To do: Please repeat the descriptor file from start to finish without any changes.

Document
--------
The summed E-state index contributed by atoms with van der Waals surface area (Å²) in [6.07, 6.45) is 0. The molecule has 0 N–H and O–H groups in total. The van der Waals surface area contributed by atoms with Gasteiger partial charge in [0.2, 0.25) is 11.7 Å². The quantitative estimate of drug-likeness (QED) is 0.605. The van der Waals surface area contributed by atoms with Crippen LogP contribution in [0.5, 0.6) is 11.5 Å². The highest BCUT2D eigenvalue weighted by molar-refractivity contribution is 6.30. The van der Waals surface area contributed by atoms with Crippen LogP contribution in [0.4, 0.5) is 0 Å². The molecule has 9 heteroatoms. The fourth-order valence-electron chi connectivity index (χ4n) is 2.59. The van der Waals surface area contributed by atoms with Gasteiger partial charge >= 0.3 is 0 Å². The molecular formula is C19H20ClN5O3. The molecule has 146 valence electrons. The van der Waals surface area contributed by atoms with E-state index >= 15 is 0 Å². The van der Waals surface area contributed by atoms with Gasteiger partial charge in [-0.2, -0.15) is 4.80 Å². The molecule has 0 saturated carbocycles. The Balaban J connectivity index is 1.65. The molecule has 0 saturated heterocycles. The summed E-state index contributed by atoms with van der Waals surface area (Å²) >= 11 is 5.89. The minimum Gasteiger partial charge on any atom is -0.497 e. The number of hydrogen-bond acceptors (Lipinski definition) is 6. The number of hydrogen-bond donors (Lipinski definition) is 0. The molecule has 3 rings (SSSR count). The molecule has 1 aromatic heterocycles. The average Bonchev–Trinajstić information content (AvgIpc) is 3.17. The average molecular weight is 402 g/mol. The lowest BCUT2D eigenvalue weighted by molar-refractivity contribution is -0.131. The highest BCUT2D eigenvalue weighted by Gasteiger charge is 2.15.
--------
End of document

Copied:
The summed E-state index contributed by atoms with van der Waals surface area (Å²) in [6.07, 6.45) is 0. The molecule has 0 N–H and O–H groups in total. The van der Waals surface area contributed by atoms with Gasteiger partial charge in [0.2, 0.25) is 11.7 Å². The quantitative estimate of drug-likeness (QED) is 0.605. The van der Waals surface area contributed by atoms with Crippen LogP contribution in [0.5, 0.6) is 11.5 Å². The highest BCUT2D eigenvalue weighted by molar-refractivity contribution is 6.30. The van der Waals surface area contributed by atoms with Crippen LogP contribution in [0.4, 0.5) is 0 Å². The molecule has 9 heteroatoms. The fourth-order valence-electron chi connectivity index (χ4n) is 2.59. The van der Waals surface area contributed by atoms with Gasteiger partial charge >= 0.3 is 0 Å². The molecular formula is C19H20ClN5O3. The molecule has 146 valence electrons. The van der Waals surface area contributed by atoms with E-state index >= 15 is 0 Å². The van der Waals surface area contributed by atoms with Gasteiger partial charge in [-0.2, -0.15) is 4.80 Å². The molecule has 0 saturated carbocycles. The Balaban J connectivity index is 1.65. The molecule has 0 saturated heterocycles. The summed E-state index contributed by atoms with van der Waals surface area (Å²) >= 11 is 5.89. The minimum Gasteiger partial charge on any atom is -0.497 e. The number of hydrogen-bond acceptors (Lipinski definition) is 6. The number of hydrogen-bond donors (Lipinski definition) is 0. The molecule has 3 rings (SSSR count). The molecule has 1 aromatic heterocycles. The average Bonchev–Trinajstić information content (AvgIpc) is 3.17. The average molecular weight is 402 g/mol. The lowest BCUT2D eigenvalue weighted by molar-refractivity contribution is -0.131. The highest BCUT2D eigenvalue weighted by Gasteiger charge is 2.15.